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Onychectomy is the act of surgically removing the nails, or claws, most often of a household cat, though occasionally of other animals such as circus lions or dancing bears. This process involves amputating the ends of the digits under anaesthesia, and is popularly known as declawing.

The incidence of declawing varies widely from country to country. In the United States and Canada, it is widespread, although precise figures are hard to come by and there is considerable variation within North America. It is a controversial subject, and often causes heated debate between those who believe it is cruel and that owners who declaw are putting the health of their furniture before that of their cat, and those who argue that declawing is better option in some cases than sending a cat to a shelter where it may be euthanised. A few places, such as West Hollywood, have outlawed the practice entirely, but this is not a common occurrence.

In the United Kingdom, declawing is extremely uncommon, to the extent that most people have never seen a declawed cat. The procedure is considered cruel by almost all British veterinarians, who refuse to perform it except for medical reasons. The "Mutilations report" found in an annex of the Royal College of Veterinary Surgeons's Guide to Professional Conduct states:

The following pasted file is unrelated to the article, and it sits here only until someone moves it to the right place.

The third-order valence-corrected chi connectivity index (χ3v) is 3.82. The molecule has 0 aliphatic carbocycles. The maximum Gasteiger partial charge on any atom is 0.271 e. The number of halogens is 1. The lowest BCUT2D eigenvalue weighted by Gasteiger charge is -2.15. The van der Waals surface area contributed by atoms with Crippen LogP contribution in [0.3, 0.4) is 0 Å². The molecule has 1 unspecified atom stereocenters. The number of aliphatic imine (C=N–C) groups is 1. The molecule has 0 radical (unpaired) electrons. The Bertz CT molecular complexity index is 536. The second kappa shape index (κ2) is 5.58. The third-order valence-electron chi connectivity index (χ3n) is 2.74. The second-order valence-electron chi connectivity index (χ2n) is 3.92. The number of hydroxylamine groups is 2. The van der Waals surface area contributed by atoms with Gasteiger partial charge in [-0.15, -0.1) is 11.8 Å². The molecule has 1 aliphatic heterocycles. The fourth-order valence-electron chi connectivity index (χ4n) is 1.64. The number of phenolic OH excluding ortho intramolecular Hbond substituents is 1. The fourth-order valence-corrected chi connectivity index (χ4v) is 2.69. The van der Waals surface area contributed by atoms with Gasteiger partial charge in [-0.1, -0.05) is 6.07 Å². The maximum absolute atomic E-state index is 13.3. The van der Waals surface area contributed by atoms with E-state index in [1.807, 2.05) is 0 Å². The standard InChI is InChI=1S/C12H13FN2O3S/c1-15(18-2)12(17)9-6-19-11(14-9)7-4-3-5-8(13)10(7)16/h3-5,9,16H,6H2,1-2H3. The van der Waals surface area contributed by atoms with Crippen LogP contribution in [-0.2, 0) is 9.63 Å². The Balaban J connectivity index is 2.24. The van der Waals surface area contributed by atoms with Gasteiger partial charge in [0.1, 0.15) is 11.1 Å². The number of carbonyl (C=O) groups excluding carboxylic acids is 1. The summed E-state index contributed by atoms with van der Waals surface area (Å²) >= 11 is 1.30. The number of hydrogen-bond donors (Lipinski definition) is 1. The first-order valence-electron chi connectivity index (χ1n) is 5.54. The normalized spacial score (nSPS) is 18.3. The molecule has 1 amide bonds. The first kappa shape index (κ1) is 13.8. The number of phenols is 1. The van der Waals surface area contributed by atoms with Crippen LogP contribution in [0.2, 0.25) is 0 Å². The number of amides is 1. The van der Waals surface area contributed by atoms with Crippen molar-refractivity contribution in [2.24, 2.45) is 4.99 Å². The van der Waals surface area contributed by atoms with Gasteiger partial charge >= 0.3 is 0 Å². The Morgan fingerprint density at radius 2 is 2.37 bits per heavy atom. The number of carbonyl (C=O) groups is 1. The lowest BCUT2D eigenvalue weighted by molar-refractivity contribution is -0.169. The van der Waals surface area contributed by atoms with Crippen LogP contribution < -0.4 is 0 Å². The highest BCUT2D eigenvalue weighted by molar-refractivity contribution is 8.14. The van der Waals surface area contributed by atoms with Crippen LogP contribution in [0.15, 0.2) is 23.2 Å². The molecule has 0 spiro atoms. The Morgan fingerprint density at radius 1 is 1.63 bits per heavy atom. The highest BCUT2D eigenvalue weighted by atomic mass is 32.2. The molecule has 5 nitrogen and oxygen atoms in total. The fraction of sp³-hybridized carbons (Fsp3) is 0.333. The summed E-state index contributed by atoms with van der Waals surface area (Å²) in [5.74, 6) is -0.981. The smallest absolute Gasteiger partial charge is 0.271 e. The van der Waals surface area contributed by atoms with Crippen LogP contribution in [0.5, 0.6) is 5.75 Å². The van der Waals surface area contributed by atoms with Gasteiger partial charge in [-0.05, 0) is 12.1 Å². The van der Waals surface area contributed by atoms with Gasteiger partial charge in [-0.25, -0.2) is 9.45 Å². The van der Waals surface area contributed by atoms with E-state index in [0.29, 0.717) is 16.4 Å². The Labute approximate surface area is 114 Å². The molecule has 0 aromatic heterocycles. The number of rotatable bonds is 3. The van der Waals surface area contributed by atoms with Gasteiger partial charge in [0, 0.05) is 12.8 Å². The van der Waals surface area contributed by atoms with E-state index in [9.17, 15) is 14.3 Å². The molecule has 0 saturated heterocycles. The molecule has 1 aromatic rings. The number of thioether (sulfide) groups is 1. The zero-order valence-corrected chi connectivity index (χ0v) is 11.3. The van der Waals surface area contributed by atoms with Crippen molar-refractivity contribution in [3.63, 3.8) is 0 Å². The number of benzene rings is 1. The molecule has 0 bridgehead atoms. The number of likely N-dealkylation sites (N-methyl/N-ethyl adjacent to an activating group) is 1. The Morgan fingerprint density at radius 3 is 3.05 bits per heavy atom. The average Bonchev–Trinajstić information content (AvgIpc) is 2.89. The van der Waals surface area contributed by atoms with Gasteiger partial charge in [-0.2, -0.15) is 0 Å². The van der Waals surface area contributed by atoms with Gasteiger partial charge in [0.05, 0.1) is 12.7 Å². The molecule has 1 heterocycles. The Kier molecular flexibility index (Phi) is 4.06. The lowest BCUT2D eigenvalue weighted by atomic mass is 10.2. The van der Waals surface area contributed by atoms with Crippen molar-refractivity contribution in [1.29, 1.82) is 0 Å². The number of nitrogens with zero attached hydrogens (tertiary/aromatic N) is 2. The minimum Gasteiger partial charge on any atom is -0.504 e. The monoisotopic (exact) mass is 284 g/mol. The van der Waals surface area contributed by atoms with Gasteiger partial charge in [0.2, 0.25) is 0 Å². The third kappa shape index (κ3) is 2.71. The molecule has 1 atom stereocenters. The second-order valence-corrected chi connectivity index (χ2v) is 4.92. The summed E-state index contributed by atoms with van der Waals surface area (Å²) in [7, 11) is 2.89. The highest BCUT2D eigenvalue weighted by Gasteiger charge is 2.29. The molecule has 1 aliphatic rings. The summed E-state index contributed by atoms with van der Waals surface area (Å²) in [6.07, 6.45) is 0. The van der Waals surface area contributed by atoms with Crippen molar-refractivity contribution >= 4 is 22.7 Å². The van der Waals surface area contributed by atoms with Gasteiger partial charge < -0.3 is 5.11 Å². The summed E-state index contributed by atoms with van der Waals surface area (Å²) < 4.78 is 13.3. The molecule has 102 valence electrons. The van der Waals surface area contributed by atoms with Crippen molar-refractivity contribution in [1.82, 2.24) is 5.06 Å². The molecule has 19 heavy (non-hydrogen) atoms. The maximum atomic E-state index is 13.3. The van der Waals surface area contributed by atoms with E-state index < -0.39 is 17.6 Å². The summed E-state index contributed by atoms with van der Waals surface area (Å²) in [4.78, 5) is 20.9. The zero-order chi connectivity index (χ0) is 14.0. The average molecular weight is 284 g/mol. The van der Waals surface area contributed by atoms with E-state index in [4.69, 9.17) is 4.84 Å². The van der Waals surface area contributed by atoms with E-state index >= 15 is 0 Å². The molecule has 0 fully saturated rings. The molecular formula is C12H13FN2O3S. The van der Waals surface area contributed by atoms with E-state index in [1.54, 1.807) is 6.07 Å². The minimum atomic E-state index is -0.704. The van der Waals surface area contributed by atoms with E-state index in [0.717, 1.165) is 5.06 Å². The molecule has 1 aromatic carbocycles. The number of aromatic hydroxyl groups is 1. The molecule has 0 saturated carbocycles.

This procedure is only acceptable where, in the opinion of the veterinary surgeon, injury to the animal is likely to occur during normal activity. It is not acceptable if carried out for the convenience of the owner ... the removal of claws, particularly those which are weight-bearing, to preclude damage to furnishings is not acceptable.

In many European countries, it is forbidden under the terms of the European Convention for the Protection of Pet Animals, unless there is a medical indication for the procedure, or a veterinarian considers it beneficial to the animal. Some European countries go further, such as Germany and Switzerland, where declawing cats is always illegal under their laws against cruelty to animals.

In Australia, legislation concerning animal welfare is enacted at the state level and is highly inconsistent. There are ongoing efforts to develop a National Animal Welfare Act; in its current state, the bill would prohibit the declawing of cats except for medical reasons. However, some pro-wildlife campaigners advocate declawing (and possibly defanging) to protect native wildlife from pet cats.

One popular, relatively inexpensive alternative to declawing is the application of vinyl nail caps (marketed in the US as Soft Paws® or Soft Claws®) that are affixed to the claws with nontoxic glue, requiring periodic replacement when the cat sheds its claw sheaths (usually every four to six weeks).

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